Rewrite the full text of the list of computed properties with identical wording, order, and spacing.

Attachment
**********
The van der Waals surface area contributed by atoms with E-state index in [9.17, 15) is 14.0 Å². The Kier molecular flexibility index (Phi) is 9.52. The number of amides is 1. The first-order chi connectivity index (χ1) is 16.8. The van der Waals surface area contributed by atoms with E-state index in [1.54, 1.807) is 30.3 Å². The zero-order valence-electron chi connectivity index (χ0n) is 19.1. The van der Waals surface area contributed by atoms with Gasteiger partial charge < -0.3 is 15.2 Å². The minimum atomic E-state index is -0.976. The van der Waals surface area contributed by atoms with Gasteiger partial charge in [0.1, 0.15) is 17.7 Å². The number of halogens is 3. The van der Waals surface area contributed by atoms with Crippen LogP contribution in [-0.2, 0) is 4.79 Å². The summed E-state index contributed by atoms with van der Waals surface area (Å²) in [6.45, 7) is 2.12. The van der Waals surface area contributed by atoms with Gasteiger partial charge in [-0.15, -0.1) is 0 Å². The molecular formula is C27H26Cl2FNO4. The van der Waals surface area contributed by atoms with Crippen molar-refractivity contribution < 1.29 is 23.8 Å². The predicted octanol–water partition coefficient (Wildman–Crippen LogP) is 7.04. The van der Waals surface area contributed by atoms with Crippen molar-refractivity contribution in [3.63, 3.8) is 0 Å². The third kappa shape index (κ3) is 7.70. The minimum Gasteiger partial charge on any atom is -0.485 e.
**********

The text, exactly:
The van der Waals surface area contributed by atoms with E-state index in [9.17, 15) is 14.0 Å². The Kier molecular flexibility index (Phi) is 9.52. The number of amides is 1. The first-order chi connectivity index (χ1) is 16.8. The van der Waals surface area contributed by atoms with E-state index in [1.54, 1.807) is 30.3 Å². The zero-order valence-electron chi connectivity index (χ0n) is 19.1. The van der Waals surface area contributed by atoms with Gasteiger partial charge < -0.3 is 15.2 Å². The minimum atomic E-state index is -0.976. The van der Waals surface area contributed by atoms with Gasteiger partial charge in [0.1, 0.15) is 17.7 Å². The number of halogens is 3. The van der Waals surface area contributed by atoms with Crippen LogP contribution in [-0.2, 0) is 4.79 Å². The summed E-state index contributed by atoms with van der Waals surface area (Å²) in [6.45, 7) is 2.12. The van der Waals surface area contributed by atoms with Gasteiger partial charge in [-0.15, -0.1) is 0 Å². The molecular formula is C27H26Cl2FNO4. The van der Waals surface area contributed by atoms with Crippen molar-refractivity contribution < 1.29 is 23.8 Å². The predicted octanol–water partition coefficient (Wildman–Crippen LogP) is 7.04. The van der Waals surface area contributed by atoms with Crippen molar-refractivity contribution in [3.63, 3.8) is 0 Å². The third kappa shape index (κ3) is 7.70. The minimum Gasteiger partial charge on any atom is -0.485 e.